The following article, Volunteers Carve Huge Poppy Flower At Beach To Honor Veterans, was first published on Flag And Cross.
<img src="https://storage.googleapis.com/prod-zenger-storage/image/6a37db27-9471-437a-8aff-f286891d2726.jpg" alt="Claire Eason and a 30-strong team used garden rakes to create the giant poppy mural illuminated by a stunning sunset. Volunteers carved a 90ft poppy onto a beach in a poignant tribute to the fallen ahead
of Remembrance Day. PHOTO BY SWNS “>
Volunteers carved a 90ft poppy onto a beach in a poignant tribute to the fallen ahead
of Remembrance Day.
Retired doctor and beach artist Claire Eason led the 30-strong team who used garden rakes to create the giant mural illuminated by a stunning sunset.
The group spent five hours painstakingly drawing the huge petals onto the sand at Beadnell Bay in Northumberland.
Before the tide washed their work away, the volunteers stood in the center of the poppy, known as the stigma, for a series of stunning overhead shots.
Claire hosted the event on Saturday (4/11) after a break in the weather allowed her and the volunteers to etch the design onto the sand.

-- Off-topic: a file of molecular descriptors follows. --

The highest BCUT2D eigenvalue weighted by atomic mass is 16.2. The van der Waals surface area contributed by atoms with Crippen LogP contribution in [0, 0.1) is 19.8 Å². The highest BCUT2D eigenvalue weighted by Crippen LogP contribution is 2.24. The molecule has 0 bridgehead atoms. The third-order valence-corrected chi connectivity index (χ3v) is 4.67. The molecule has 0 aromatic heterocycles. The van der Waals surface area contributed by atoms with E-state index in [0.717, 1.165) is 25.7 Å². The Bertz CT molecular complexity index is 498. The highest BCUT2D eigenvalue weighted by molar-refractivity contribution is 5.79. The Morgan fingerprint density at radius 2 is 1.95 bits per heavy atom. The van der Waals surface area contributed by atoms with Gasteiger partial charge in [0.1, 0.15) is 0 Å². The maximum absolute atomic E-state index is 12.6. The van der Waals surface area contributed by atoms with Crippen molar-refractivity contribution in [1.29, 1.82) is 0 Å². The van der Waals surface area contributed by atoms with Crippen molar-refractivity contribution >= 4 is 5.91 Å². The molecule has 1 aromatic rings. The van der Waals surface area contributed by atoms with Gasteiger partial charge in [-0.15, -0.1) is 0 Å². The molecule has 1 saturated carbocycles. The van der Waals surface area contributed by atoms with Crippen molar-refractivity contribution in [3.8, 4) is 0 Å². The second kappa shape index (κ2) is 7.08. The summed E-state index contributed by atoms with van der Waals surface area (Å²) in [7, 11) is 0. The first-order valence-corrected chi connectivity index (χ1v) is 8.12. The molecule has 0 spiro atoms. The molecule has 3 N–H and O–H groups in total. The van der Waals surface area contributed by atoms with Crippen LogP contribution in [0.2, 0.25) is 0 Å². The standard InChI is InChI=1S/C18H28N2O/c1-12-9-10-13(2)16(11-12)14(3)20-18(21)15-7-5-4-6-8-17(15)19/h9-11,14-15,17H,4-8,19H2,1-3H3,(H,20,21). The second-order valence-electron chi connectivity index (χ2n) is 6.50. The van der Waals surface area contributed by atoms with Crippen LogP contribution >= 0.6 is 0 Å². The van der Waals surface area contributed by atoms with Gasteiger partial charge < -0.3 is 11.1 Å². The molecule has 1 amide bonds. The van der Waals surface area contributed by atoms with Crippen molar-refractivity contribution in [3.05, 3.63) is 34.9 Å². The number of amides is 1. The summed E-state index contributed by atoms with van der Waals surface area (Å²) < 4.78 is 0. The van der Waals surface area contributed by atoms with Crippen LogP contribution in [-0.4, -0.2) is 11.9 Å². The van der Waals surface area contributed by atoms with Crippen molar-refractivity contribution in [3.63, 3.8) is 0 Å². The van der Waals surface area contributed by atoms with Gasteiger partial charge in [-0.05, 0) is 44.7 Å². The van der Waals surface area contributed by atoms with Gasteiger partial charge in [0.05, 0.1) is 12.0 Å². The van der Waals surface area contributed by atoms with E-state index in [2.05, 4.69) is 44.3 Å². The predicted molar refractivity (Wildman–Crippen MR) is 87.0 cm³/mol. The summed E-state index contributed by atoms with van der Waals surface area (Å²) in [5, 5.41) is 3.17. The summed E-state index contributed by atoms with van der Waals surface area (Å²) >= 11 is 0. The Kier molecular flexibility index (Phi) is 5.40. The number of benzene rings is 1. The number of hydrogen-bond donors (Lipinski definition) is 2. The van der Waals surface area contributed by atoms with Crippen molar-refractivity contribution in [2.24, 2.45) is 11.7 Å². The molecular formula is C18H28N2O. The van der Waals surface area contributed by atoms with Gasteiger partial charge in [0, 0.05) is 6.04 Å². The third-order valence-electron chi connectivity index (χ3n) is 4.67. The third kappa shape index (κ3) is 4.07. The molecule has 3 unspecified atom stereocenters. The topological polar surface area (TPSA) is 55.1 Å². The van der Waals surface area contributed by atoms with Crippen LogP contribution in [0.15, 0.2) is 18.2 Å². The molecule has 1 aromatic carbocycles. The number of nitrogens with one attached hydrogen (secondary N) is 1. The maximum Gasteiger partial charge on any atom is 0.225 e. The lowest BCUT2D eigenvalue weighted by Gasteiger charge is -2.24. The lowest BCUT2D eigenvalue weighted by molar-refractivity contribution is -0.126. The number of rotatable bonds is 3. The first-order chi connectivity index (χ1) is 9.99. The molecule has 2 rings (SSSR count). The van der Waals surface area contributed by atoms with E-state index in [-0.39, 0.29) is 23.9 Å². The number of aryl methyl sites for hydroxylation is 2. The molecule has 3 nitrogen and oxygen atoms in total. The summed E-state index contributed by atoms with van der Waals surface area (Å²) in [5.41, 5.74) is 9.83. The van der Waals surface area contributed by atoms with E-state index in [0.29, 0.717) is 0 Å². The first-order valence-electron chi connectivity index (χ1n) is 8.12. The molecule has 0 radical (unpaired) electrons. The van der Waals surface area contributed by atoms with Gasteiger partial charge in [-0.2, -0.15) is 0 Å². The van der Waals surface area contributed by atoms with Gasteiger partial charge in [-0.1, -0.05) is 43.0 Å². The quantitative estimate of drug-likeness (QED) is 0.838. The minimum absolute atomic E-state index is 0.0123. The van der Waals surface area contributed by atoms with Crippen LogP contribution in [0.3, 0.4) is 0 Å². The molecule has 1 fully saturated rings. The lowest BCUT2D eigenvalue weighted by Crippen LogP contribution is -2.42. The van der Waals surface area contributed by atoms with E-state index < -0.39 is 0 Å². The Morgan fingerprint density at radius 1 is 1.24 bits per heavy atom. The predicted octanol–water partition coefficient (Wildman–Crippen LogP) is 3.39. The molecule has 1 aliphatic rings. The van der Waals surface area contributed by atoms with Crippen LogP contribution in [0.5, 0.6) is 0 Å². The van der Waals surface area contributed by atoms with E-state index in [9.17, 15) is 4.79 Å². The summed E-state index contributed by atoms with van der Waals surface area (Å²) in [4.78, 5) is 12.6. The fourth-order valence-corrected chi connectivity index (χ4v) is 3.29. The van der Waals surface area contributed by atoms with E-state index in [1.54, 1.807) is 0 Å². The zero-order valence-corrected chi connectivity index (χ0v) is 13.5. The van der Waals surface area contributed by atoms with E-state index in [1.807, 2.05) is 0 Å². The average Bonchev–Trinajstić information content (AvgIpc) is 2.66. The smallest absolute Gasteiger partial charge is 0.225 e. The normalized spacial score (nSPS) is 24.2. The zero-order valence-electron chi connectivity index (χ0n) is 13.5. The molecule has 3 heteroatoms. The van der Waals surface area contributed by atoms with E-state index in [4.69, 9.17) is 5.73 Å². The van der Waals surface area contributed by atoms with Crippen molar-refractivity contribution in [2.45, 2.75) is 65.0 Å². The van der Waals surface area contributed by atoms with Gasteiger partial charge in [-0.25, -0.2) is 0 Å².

She said: “I’d wanted to do something big to mark Remembrance Day and I appealed for volunteers to help.
“The response was marvelous but the only thing letting us down was the weather.
“Every day we were going to do it the weather was awful but luckily we got a break and we seized our chance.
“The final design looked amazing and as tide was starting to wash it away there was the most beautiful sunset.
“It was a unique experience and I am delighted and so grateful to the efforts of the volunteers.”
Claire mapped out the poppy design on her computer and then used stakes and string to form a grid on the beach to bring her design to life.
A time lapse video shows the volunteers sketching the petals in a concentric design while racing against the incoming tide.
Claire, 59, added: “The design only lasts until the next high tide, but it is all about enjoying the experience and taking some pictures, which you have forever.
“It’s also very poignant because the sense of things being impermanent reflect how fragile life is.”
Remembrance Day is also known as Poppy Day owing to the tradition of wearing a red poppy to honor soldiers who died in the line of duty – a tradition inaugurated by King George V in 1919.
Produced in association with SWNS Talker
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